All eyes have been on the aging Herbert C. Bonner Bridge over Oregon Inlet for the better part of the past two decades as the North Carolina Department of Transportation and other federal and state agencies figured out how to replace it.
However, concerns about Hatteras Island?s only land link have soared since DOT closed the bridge for safety reasons for 12 days in December. That came after a routine sonar test on the bridge?s bents ? or piers ? showed serious scouring of the sand around one particular area.
So when DOT announced a few weeks ago that the bridge would close for 30 minutes on Monday, March 10, for a routine scan of the bridge, it got the attention of many folks who worry about the span?s safety and their passage on and off the island by highway.
And all this comes while DOT?s plan to replace the bridge with a parallel span and address the ?hotspots? of overwash on Pea Island as they occur is being challenged in state and federal courts by environmental groups.
Construction on the new bridge was scheduled to begin in January of last year. Fifteen months later, it?s still not underway.
Time is indeed running out for the 50-year-old bridge that has served well past its expected lifespan.
DOT is pouring money into repairs to keep the bridge standing until the legal problems are sorted out.
But the department is also being proactive with what we might think of as regular medical checkups.
Lest we continue to fret if DOT makes an announcement about a scan or checkup, it?s good to understand what is happening on a regular basis to keep the bridge safe for the traveling public.
In an interview earlier this week, DOT spokeswomen Nicole Meister and Jennifer Garrifo, along with members of the department?s Location and Surveys unit, explained the regular tests that are being used to check the condition of the bridge.
The latest scans, Meister said, have uncovered no new problems to require another safety closure.
Bent 166 ? the one with the severe scouring of the pilings ? has been repaired, and the contractor, Carolina Bridge Company, has begun a similar project on Bents 162 to 165. NCDOT has monitored scour in this area since December. While the scour at this location is in no way as critical as it was at Bent 166, the department decided to be proactive and move forward with similar work out of an abundance of caution while crews were still mobilized at the bridge.
A complete sonar scan of the bents on the bridge is performed monthly. A sonar scan of Bent 166 is done every two weeks.
The sonar scans should not require closures, Meister said.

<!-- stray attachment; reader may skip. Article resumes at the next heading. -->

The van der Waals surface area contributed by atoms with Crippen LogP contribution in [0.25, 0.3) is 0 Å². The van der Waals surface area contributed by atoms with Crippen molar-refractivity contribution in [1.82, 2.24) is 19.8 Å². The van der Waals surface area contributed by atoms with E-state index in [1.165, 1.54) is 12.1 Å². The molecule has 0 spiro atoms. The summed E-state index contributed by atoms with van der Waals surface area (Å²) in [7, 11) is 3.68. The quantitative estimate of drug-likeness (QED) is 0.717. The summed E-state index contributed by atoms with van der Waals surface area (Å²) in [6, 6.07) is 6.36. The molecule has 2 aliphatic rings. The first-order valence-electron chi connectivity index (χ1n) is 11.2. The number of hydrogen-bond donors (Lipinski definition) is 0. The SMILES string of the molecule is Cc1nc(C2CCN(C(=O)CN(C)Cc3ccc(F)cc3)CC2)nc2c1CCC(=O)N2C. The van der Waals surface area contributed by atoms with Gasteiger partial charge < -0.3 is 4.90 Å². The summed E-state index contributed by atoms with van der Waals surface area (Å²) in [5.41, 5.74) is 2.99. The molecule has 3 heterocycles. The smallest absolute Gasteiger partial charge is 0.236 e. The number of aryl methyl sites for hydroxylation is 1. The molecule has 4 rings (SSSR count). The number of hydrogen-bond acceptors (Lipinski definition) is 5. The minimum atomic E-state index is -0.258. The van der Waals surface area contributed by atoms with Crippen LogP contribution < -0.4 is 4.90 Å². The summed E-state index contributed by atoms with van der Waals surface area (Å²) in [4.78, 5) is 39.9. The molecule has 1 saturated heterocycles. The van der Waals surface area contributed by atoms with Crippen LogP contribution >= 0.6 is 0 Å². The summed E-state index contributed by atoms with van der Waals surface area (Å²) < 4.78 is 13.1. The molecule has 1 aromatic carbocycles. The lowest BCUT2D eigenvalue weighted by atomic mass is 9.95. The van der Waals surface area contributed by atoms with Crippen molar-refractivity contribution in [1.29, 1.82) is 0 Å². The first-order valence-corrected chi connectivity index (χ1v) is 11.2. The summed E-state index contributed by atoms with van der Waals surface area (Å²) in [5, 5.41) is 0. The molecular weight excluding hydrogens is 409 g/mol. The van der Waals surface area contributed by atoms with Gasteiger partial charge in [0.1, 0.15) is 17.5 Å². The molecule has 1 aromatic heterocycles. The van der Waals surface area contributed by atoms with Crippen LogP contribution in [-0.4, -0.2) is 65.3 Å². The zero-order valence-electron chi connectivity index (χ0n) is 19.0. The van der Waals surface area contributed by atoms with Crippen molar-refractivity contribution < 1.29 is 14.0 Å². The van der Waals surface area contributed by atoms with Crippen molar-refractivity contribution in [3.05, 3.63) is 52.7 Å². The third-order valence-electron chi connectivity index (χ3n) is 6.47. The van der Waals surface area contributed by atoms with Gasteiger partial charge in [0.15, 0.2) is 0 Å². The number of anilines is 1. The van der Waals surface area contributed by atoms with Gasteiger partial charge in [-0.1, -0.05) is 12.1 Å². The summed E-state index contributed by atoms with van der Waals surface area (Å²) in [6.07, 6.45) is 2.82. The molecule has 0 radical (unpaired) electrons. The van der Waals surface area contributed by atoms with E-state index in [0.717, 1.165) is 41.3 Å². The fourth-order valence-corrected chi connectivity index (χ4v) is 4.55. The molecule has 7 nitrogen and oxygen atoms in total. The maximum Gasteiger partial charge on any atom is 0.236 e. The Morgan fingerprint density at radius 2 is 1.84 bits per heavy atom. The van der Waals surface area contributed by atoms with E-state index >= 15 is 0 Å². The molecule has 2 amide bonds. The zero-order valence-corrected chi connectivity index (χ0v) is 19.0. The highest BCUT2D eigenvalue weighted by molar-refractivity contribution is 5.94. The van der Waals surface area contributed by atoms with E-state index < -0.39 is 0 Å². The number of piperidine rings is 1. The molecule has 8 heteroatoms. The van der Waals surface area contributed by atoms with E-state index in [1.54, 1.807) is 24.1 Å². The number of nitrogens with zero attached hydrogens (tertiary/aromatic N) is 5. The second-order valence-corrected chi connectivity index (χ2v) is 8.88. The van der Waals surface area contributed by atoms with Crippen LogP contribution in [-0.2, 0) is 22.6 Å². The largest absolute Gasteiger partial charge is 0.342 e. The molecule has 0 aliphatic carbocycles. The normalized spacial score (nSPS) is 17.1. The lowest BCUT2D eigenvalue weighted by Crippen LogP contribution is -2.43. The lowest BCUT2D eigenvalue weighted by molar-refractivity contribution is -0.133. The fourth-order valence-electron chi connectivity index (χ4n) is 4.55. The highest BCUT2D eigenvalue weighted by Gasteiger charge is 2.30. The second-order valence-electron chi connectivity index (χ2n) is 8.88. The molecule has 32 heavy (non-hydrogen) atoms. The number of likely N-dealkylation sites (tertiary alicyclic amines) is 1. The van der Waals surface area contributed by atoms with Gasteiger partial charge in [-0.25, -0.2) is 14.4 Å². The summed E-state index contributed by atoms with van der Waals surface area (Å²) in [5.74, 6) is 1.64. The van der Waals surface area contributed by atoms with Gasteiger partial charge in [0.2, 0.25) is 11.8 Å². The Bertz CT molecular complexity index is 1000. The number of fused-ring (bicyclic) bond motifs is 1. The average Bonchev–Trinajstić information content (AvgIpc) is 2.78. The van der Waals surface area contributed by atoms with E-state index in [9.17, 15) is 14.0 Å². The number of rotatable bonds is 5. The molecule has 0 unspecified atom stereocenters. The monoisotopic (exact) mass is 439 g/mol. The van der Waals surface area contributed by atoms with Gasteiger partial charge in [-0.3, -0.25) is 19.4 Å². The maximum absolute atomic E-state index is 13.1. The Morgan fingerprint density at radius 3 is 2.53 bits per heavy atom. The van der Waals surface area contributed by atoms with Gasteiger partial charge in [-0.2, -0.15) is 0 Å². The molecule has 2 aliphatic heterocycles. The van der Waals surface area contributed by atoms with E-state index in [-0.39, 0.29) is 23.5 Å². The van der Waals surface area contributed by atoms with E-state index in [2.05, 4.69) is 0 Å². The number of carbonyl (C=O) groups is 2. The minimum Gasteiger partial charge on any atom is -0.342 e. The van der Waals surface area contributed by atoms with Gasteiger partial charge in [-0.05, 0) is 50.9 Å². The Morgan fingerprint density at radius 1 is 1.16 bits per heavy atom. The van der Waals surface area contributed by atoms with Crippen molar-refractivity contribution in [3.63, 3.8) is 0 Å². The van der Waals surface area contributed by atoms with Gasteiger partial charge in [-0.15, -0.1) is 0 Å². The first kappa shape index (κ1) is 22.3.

However, quarterly and after major storms, DOT performs a top-deck scan.
According to a DOT news release, in 2012, the department installed scanning technology to allow it to closely monitor any movement of the bridge. A series of GPS points are marked along 150 of the bridge?s 200 spans. Each point is surveyed once each season, including before the start of hurricane season, and after each storm to see if it has moved.
The bridge is closed briefly during the top-deck scan. A truck, moving slowly at about 15 mph, moves over the bridge and back again, checking the GPS points. Then the most recent scan is compared to previous ones to check for any unusual movement of the deck.
DOT has promised the public that closures for monitoring the bridge will be brief and announced in advance.
And, of course, the bridge would be closed if the department has any safety concerns.
We all hope regular checkups will keep the bridge going until there is a resolution to the legal issues ? and most of us hope that the federal Court of Appeals will agree with the opinion of U.S. District Court Judge Louise Flanagan of North Carolina?s Eastern District.
Last September, Flanagan ruled in favor of DOT and the Federal Highway Administration in a lawsuit to stop the planned bridge replacement brought by the Southern Environmental Law Center on behalf of its clients, Defenders of Wildlife and the National Wildlife Refuge Association.
SELC appealed Flanagan? ruling last October and recently asked the U.S. Court of Appeals for the Fourth District in Richmond, Va., to hear oral arguments in the case.
A three-judge panel will hear the oral arguments on Tuesday, May 13, at 9:30 a.m. in Room 348 of the federal courts building in Richmond.
The event is open to the public, so you can drop by if you are in the neighborhood.